In the midst of political violence in Haiti, a traumatized wife and her patient husband, two sisters - one in denial and one thoroughly entrenched in the struggle for liberation, and a war criminal father and political activist son, are all driven from home to 1980′s New York where they must confront the truths of their interconnected pasts.
Presented by the Haiti Cultural Exchange
Q&A with Thierry Saintine, Carlo Mitton, and Diana Masi. Moderated by filmmaker Jerry Lamothe (BlacKout, The Tombs)
The UNDERSHEPHERD – 2012, Russ Parr, USA, 108 min - NY premiere!
With Isaiah Washington, Lamman Rucker, Malinda Williams and Vanessa Bell Calloway.
A controversial tale of two ministers, LC (Washington) and Roland (Rucker), best friends and brothers in Christ. When the head preacher of their church plans his retirement, mild-mannered LC becomes overcome by his access to power, money earned through his ministry, and slowly transforms into a ruthless business man.
Q&A with Russ Parr
UNITED STATES OF HOODOO – 2012, Oliver Hardt, USA/Germany 2012, 100 minutes – - NY Premiere!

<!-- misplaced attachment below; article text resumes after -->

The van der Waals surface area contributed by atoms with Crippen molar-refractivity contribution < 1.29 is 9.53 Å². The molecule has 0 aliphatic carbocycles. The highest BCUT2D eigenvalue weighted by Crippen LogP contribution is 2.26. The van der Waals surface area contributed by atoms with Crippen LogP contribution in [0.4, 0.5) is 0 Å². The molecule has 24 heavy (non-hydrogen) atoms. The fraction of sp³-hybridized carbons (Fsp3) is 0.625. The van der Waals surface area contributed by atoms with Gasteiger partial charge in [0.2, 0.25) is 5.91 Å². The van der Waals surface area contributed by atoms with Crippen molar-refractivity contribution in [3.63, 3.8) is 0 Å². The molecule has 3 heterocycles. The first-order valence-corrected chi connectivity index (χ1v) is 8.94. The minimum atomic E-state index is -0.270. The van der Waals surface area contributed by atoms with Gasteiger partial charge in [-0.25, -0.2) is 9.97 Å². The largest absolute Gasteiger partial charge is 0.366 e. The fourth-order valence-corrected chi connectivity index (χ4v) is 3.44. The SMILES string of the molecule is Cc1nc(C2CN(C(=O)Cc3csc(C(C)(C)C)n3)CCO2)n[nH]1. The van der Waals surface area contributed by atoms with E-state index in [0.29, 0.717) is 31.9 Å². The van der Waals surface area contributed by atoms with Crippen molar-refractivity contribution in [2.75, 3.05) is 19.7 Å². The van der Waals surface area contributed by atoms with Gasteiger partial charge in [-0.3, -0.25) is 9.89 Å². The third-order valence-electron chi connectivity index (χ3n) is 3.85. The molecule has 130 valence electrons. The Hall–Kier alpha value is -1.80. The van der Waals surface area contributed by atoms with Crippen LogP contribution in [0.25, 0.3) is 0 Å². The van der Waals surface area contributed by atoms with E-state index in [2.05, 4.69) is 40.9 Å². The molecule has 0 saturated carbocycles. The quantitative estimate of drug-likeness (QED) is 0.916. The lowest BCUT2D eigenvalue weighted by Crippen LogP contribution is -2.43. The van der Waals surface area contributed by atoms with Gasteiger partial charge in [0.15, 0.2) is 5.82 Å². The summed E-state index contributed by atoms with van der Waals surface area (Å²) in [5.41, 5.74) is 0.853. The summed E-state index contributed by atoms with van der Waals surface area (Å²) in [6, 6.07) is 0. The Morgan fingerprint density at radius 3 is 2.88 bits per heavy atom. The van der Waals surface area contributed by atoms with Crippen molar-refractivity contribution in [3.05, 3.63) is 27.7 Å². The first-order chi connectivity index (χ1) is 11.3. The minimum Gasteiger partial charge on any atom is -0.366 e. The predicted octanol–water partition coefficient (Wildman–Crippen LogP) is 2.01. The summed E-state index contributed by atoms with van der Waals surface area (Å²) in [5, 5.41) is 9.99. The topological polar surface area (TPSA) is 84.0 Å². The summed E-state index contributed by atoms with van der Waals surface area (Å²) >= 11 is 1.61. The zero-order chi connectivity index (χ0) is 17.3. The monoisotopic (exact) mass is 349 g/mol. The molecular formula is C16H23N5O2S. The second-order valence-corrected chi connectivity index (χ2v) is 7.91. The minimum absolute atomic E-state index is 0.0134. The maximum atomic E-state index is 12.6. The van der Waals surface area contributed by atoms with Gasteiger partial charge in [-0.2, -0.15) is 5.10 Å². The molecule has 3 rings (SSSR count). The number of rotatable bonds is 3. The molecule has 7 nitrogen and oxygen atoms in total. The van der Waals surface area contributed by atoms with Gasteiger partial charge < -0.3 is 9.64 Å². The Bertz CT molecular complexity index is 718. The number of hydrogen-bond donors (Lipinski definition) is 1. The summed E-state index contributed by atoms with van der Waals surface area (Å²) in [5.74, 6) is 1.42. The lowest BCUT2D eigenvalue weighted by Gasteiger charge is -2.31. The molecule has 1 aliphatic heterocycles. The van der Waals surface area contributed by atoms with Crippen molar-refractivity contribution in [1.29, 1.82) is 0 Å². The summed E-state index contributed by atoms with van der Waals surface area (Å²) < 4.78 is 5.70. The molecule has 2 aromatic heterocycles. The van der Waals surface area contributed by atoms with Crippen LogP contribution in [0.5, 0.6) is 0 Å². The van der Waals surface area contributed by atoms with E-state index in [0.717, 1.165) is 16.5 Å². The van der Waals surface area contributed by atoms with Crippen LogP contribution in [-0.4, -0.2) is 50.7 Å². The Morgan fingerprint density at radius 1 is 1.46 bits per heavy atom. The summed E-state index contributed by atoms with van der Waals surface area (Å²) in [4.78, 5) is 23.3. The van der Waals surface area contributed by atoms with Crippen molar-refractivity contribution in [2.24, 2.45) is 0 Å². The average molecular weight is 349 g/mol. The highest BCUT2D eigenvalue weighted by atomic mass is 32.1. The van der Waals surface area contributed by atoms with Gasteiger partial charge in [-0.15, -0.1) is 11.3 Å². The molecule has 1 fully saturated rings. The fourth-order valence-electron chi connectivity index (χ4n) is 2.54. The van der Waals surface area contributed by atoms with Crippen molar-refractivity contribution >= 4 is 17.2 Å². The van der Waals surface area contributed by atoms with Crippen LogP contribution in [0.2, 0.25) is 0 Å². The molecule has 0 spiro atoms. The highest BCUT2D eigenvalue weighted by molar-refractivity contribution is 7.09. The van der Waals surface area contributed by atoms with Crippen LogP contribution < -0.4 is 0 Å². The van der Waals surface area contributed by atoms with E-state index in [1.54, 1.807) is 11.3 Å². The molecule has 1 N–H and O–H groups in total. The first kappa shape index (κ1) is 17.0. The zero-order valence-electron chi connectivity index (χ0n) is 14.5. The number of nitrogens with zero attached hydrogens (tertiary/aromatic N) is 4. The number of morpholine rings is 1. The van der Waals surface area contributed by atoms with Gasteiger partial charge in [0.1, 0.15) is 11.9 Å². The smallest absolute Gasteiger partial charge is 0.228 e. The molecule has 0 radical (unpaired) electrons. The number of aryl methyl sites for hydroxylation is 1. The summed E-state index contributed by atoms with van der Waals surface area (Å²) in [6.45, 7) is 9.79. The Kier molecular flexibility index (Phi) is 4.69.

Featuring Darius James and Ishmael Reed, Danny Simmons, Nick Cave, Val Jeanty, Shantrelle P. Lewis, Kanene Holder, David “Goat” Carson, and Hassan Sekou Allen
A road trip to the black roots of American culture, The United States of Hoodoo is a film about how African based spirituality has influenced America´s popular culture. The film shakes up traditional and stereotypical ways of thinking about race, religion, and rationality. Through meetings with musicians, writers and artists, miracle healers, gumbo cooks and Mississippi Blues men, this documentary explores a culture which has always drawn on a unique mix of different ethnic influences to produce its cultural diversity, allure, and vitality.
Presented by the Caribbean Film Academy.
Q&A with Darius James, Shantrelle P. Lewis, Val Jeanty and Kanene Holder. Moderated by Romola Lucas of the Caribbean Film Academy
Short Film Showcase: UNBREAKABLE (93 min)
From awkward encounters to mystical ones and from back alley life or death negotiations to family dynamics that threatens one’s morality, this year’s gripping selection of short films explore the complex relationships between generations, whether it be your family bonded by blood but not much else, the family of friends who’ve got your back, or the family you pass on the streets in your neighborhood every day.
Featuring award-winning shorts and new far from up-and-coming filmmaker, including:
BARBASOL by Ralph Scott
RECORD/PLAY by Jesse Atlas
SAUDADE by Evita Castine
FORT GREENE by Jordan Thomas
KARIM by Carl Seaton
EVERYTHING ABSOLUTELY by Natale Paul & Terence Nance
NIGGA…NIGGA…NIGGA! by Michael Blevins
MAKE ME A DOORWAY by Jesse Russell Brooks